The result can be a situation in which beliefs do not merely harden but migrate toward the extreme ends of the political spectrum. As current events in the Middle East demonstrate, discussions among like-minded people can ultimately produce violence.

How does this happen?

The answer is called “biased assimilation,” which means that people assimilate new information in a selective fashion. When people get information that supports what they initially thought, they give it considerable weight. When they get information that undermines their initial beliefs, they tend to dismiss it.

This natural human tendency explains why it’s so hard to dislodge false rumors and factual errors. Corrections can even be self-defeating, leading people to stronger commitment to their erroneous beliefs.

This has happened to me over and over again in discussions with friends from the Left and the Right.  I would present a well-researched and logical argument about a particular issue, and rather than enter what I thought would be a rational debate on the merits of the case with one side modifying an original position, I became involved in a contentious argument.  My sources were challenged.  I had been infected by the radical Left (or Tea Party Right).  I had lost my bearings living in the South or equally had lived in the North far, far too long.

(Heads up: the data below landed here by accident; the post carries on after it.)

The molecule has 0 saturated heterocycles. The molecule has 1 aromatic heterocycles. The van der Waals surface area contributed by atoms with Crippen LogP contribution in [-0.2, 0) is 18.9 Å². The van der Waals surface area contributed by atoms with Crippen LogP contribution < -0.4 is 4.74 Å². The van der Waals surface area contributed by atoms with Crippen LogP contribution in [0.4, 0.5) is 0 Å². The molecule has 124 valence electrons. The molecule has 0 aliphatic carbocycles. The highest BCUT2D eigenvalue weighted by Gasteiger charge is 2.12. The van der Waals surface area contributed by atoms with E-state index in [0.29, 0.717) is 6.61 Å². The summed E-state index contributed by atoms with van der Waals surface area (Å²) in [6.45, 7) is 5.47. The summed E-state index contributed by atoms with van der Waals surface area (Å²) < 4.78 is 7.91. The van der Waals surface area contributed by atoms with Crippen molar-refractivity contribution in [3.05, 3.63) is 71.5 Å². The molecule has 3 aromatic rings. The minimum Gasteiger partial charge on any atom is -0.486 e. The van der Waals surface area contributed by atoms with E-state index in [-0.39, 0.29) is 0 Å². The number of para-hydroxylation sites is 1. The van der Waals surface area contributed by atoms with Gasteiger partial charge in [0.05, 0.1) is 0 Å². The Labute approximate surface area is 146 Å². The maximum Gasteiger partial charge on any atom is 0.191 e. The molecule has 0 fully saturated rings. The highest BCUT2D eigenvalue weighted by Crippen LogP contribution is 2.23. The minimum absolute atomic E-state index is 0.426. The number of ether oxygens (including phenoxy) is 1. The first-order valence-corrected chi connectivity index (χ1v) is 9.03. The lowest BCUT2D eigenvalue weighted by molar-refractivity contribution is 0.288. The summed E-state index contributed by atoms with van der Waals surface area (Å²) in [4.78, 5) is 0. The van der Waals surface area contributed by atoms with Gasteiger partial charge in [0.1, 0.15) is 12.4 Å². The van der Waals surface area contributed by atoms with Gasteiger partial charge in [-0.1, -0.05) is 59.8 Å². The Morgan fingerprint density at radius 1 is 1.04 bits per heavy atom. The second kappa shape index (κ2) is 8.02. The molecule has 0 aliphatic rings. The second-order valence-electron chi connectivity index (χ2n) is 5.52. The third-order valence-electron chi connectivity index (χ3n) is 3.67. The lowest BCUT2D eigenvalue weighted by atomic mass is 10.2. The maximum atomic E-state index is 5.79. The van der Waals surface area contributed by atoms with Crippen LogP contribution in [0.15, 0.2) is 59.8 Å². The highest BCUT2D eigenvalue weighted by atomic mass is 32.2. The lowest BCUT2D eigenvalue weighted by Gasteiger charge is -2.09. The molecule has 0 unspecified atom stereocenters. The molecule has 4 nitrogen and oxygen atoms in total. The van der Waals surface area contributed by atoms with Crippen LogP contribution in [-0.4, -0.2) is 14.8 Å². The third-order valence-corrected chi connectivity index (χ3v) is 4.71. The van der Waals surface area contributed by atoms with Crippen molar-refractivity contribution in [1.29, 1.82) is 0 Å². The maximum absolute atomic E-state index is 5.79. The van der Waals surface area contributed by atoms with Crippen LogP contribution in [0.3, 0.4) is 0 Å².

What I found again and again was that my friends were reading only information that confirmed their opinions.  The only read MoveOn.org or watched Fox News, or worse, plumbed the depths of twisted conspiracy theories that raised ugly racist, anti-capitalist, anti-Semitic, or anti-immigrant sentiments.  It made no difference whether or not I countered the arguments reasonably.  One recent exchange with a liberal friend is illustrative.  He posted an article on FB which concluded that the Obama stimulus efforts and the QE actions of the Fed were all good.  I replied with an article– by an equally respected source – that not only did these interventions not have the intended consequences, they resulted in very negative unintended consequences.  As Sunstein predicted, not only did my friend dismiss my argument, he hardened his.

The only factor that social researchers have found that makes people listen to both sides is the credibility of the source. 

If civil rights leaders oppose affirmative action, or if well-known climate change skeptics say that they were wrong, people are more likely to change their views.

This, of course, is unlikely to happen.  It is hard to reject not only an argument but the faithful constituents who have put you in office.  Perhaps more importantly, in our very fragmented, rapidly changing, and unpredictable world, it is not surprising that we define ourselves with immutable, aggressive positions.  “I am against abortion” is much more affirming and identifying than the more wishy-washy “I don’t like the idea of abortion, but the rights of women, blah blah”; or “Wait until the data are all in”.

I still love to argue ideas, and I have a few friends with whom I have a mutually respectful relationship despite our political differences.  I think of our heated discussions as ways to refine or reject my premises, and I suspect my friends are only trying to change them; but we both leave the table satisfied.